It's very different than I'd expected it to be. This is a mystery and a contemporary story but it has this wonderful inclusion of astrology and a means of using astrology as a way of compiling forensic profiling information. It was brilliant.  I also loved the main character's musings about race and racism and being mixed-race. I loved her relationship with her mother and this reluctant friendship she has with a boy in her class that turns into more. This book was so very emotional and addictive reading for me and I cannot highly recommend it!

It's About Love by Steven Camden

I absolutely adored It's About Love by Steven Camden! I heard Steven Camden speak at YALC over the summer and became hugely intrigued by this story. I loved how much this book is about writing and screenplay and the creative process behind that. It's also a book about film and has some fantastic film references. It's about growing up and friendships and about your hometown. It's about falling in love and about family.  It felt like this book had a great deal truth woven into the words and I just loved how emotional I felt while reading this book.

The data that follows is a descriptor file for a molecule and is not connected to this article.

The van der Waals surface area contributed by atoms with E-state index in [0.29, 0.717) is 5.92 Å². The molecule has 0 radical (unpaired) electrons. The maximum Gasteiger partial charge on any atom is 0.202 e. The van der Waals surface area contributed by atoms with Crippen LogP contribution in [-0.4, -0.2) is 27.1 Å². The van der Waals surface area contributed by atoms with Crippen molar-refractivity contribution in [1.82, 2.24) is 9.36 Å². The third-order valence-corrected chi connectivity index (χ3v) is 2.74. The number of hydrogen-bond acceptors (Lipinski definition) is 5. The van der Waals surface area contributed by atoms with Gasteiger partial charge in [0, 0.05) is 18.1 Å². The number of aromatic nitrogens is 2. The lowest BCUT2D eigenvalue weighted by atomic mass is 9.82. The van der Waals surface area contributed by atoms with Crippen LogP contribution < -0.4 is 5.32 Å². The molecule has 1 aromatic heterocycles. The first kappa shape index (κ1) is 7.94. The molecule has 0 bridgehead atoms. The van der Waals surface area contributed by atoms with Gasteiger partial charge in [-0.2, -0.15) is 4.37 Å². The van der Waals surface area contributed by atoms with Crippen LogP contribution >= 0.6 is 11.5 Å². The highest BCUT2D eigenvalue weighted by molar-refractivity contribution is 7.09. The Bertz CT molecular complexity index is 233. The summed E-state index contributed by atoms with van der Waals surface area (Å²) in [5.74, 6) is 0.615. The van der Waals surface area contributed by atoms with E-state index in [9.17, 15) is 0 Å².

Firewalker by Josephine Angelini

First of many fantasy books included on this list, we have Firewalker by Josephine Angelini. This is the explosive sequel to Trial By Fire which was equally incredible. I think what I loved so much about Firewalker is that everything that I loved about the first book was brought up a notch in Firewalker. Everything felt MORE emotional, MORE thrilling, MORE addictive. I find it incredible how Josephine Angelini manage to write such a pacy, exciting book with such a fantastic setting and with amazing characters with complex, emotional relationships together. Rowan and Lily are totally my OTP. And I'm dying to read the next one. Give it to me.

The Young Elites by Marie Lu